Nesting of the Grey-rumped Treeswift

posted in: Nesting | 6

Grey-rumped Treeswift (Hemiprocne longipennis) is a common resident in Singapore. At rest, it is easily recognised by the long wing tips crossing over the shorter forked tail (above). The male has rufous ear-coverts (above) while the female’s ear-coverts are blackish (below).

The nest is a half-saucer of hardened saliva that incorporates pieces of moss, bark flakes and body feathers, possibly from the treeswifts themselves. It is attached to the side of the slender tree branch.

Because the nest is frail and delicate, the adult treeswift does not sit directly on the nest to incubate the egg (above). Rather, it rests on the branch with its tarsus (foot) over the nest and the talons clutching the edge of the nest. In this way the brood patch is in contact with the egg (below).

Both adults help build the nest that measures 36 x 24 mm and 12 mm deep from the outside. A single white egg is laid, measuring 25.6 x 17.4 mm (Wells, 1999) and is stuck to the surface of the nest with the help of the bird’s saliva (Chantler, 2000) (below). Both adults share in the incubation of the egg that takes at least 50 days to hatch. Similarly, both adults help in brooding the chick.

Johnny Wee
February 2014

Chantler, P. (2000). Swifts. A guide to the swifts and treeswifts of the world. New Haven & London: Yale University Press. (2nd ed.)
2. Wells, D. R., 1999. Family Hemiprocnidae (Tree-swifts). In del Hoyo, J., A. Elliott & J. Sargatal (eds.), Handbook of the birds of the world. Vol. 5. Barn-owls to hummingbirds. Lynx Editions, Barcelona. Pp. 458-466.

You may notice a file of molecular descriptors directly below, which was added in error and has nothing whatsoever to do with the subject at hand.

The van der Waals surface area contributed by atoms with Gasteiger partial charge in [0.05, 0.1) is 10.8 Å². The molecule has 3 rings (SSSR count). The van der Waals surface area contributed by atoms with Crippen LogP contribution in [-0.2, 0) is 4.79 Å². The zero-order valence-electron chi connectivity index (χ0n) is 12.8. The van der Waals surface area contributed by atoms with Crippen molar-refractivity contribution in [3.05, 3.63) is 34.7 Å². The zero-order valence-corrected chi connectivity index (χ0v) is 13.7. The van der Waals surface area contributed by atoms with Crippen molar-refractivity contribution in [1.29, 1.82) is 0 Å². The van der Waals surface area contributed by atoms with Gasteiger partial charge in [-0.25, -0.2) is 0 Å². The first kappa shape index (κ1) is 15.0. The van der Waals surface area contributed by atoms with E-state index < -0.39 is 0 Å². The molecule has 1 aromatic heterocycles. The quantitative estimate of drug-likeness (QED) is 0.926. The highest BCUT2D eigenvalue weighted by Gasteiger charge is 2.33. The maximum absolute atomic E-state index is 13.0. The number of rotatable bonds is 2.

6 Responses

  1. Gretchen

    This is a very interesting type of nest. Thanks for the interesting details.

  2. Myrah Bridwell

    Hello, Johnny, I am the Permissions Coordinator for the Cornell Handbook of Bird Biology. We would love to use one of these photos for the third edition of the Handbook! This textbook will be distributed internationally, and we think it will be an essential reference on birds and all aspects of their ecology. Would you please send me your email address so that I can forward you more details about the project? You may email me at . I hope to hear from you, as photos of a nesting treeswift are difficult to find, and the ones you have here are really wonderful.

    Kind regards, Myrah

    Myrah Bridwell
    Cornell Lab of Ornithology
    Cornell University
    Ithaca, New York USA

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